Condensation and evaporation process in the roof cavity

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WEI LI
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Condensation and evaporation process in the roof cavity

Post by WEI LI » Thu Nov 25, 2021 11:21 am -1100

Hi experts,

As for the metal cladding roof system, water may condense on the cold metal surfaces. After that, the ventilation flow through the roof cavity can somehow evaporate these condensation. I want to investigate how fast the ventilation flow to dry out the condensation on the metal surfaces. I am wondering if WUFI can take this phenomance into account?

Thanks for your reply.
Cheers

Christian Bludau
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Re: Condensation and evaporation process in the roof cavity

Post by Christian Bludau » Fri Nov 26, 2021 12:13 am -1100

Dear Wei Li,

it is possible calculate that in WUFI with some limitations.
I would set up a splitted air layer for that using two 1mm layers for the absorption of the dew water:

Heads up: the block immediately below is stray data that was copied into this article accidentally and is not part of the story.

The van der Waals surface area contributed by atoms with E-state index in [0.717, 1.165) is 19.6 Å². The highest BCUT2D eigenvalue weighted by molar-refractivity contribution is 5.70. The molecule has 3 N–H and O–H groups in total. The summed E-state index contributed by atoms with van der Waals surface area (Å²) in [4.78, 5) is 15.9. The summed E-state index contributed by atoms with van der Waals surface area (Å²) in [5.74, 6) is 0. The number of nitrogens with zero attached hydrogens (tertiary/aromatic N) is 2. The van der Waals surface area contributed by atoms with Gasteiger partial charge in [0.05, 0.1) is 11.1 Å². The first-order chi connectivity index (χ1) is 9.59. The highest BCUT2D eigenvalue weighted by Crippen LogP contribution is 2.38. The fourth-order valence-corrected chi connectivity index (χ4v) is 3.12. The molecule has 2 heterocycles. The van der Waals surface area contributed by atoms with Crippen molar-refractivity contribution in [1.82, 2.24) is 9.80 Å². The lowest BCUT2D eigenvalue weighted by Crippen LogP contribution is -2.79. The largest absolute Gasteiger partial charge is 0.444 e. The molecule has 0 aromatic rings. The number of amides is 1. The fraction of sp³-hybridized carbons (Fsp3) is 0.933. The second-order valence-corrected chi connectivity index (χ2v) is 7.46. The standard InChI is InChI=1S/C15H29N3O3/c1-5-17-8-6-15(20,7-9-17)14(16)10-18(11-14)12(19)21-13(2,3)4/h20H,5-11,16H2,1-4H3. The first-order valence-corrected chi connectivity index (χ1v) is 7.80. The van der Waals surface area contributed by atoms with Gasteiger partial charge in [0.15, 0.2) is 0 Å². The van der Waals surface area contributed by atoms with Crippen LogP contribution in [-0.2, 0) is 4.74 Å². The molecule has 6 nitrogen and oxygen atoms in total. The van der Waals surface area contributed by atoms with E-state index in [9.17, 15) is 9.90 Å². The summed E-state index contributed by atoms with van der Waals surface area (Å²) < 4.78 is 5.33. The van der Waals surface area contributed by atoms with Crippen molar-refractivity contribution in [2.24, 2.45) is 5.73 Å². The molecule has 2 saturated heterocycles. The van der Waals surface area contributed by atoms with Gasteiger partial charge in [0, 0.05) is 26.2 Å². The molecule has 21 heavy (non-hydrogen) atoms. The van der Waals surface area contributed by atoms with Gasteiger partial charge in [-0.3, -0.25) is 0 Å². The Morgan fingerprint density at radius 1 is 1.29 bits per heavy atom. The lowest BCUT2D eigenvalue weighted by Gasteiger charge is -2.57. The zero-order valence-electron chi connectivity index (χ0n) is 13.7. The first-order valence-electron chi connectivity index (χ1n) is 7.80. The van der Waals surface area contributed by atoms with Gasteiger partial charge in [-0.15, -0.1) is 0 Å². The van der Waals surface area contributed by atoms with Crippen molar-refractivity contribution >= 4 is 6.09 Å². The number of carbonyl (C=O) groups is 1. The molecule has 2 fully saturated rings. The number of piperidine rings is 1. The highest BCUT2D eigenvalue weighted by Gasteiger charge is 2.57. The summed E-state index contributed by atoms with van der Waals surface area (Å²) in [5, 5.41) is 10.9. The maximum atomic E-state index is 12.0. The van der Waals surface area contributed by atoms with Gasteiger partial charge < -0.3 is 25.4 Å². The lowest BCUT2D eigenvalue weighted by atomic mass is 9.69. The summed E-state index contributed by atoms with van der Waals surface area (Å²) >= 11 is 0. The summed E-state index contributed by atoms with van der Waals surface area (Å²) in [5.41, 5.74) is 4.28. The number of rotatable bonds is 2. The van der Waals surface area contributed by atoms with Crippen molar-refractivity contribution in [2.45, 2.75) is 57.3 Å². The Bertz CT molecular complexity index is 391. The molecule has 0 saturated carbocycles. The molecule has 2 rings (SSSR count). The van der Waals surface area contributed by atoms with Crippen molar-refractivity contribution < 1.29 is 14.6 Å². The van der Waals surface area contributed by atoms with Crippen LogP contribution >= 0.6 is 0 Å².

eg. like this:

1 mm "air layer 50 mm"
48 mm "air layer 50 mm without additional moisture capacity"
1 mm "air layer 50 mm"

The ventilation source is placed in the middle layer. The two air layers differ in their moisture storage function.

Please note:
  • Dew water is not running of in WUFI. It is forming up to the available pore volume, larger quantities are taken out from the calculation. So you should stay in ranges where no dew water can run off (eg. <200 g/m²).
  • The air layers in WUFI contain effective values for convection and diffusion (see also material info text). So a constant heat transfer coefficient is included that applies for a stagnant layer of air and does not change with the air flow (expressed by the air exchange source).
  • The effective values for the air layers in WUFI are set up for non metallic surfaces. If you have blank metals at the surface you have calculate new values (see WUFI program help topic "air layers" on how to do that). In the database there is one example: "Air layer 10mm; metallic".
  • The moisture storage function in WUFI is not temperature dependent. They are measured / created for 20°C. For air layers that will have an influence, especially for short time assessments.
So the results will be probably more a rough estimation than completely close to reality.

Best regards
Christian

WEI LI